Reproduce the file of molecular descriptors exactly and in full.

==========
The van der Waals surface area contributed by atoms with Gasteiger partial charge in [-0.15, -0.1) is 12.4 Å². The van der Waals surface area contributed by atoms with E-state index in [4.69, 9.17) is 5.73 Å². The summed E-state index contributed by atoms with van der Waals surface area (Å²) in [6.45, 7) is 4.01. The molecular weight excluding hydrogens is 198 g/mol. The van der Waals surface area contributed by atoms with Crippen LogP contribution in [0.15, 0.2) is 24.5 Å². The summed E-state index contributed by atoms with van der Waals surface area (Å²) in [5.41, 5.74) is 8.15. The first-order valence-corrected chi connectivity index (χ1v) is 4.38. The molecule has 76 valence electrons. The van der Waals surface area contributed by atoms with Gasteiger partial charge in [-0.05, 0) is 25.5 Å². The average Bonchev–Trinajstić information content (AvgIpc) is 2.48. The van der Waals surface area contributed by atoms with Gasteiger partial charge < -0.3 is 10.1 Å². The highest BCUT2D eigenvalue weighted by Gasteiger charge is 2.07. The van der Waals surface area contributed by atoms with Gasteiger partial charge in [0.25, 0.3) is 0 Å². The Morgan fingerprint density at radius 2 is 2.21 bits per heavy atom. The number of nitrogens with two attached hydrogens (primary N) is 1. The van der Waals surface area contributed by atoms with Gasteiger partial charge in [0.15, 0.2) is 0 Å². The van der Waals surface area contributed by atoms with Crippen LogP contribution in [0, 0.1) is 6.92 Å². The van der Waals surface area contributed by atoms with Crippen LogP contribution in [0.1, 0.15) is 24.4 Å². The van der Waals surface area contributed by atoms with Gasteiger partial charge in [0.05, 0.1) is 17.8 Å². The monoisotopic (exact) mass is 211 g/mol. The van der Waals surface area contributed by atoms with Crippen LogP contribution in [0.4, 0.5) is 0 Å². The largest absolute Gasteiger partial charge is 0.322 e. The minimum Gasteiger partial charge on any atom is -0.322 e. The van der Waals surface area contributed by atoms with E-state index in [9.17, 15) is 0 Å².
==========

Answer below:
The van der Waals surface area contributed by atoms with Gasteiger partial charge in [-0.15, -0.1) is 12.4 Å². The van der Waals surface area contributed by atoms with E-state index in [4.69, 9.17) is 5.73 Å². The summed E-state index contributed by atoms with van der Waals surface area (Å²) in [6.45, 7) is 4.01. The molecular weight excluding hydrogens is 198 g/mol. The van der Waals surface area contributed by atoms with Crippen LogP contribution in [0.15, 0.2) is 24.5 Å². The summed E-state index contributed by atoms with van der Waals surface area (Å²) in [5.41, 5.74) is 8.15. The first-order valence-corrected chi connectivity index (χ1v) is 4.38. The molecule has 76 valence electrons. The van der Waals surface area contributed by atoms with Gasteiger partial charge in [-0.05, 0) is 25.5 Å². The average Bonchev–Trinajstić information content (AvgIpc) is 2.48. The van der Waals surface area contributed by atoms with Gasteiger partial charge < -0.3 is 10.1 Å². The highest BCUT2D eigenvalue weighted by Gasteiger charge is 2.07. The van der Waals surface area contributed by atoms with Gasteiger partial charge in [0.25, 0.3) is 0 Å². The Morgan fingerprint density at radius 2 is 2.21 bits per heavy atom. The number of nitrogens with two attached hydrogens (primary N) is 1. The van der Waals surface area contributed by atoms with Gasteiger partial charge in [0.15, 0.2) is 0 Å². The van der Waals surface area contributed by atoms with Crippen LogP contribution in [0, 0.1) is 6.92 Å². The van der Waals surface area contributed by atoms with Crippen LogP contribution in [0.1, 0.15) is 24.4 Å². The van der Waals surface area contributed by atoms with Gasteiger partial charge in [0.05, 0.1) is 17.8 Å². The monoisotopic (exact) mass is 211 g/mol. The van der Waals surface area contributed by atoms with Crippen LogP contribution in [0.4, 0.5) is 0 Å². The largest absolute Gasteiger partial charge is 0.322 e. The minimum Gasteiger partial charge on any atom is -0.322 e. The van der Waals surface area contributed by atoms with E-state index in [9.17, 15) is 0 Å².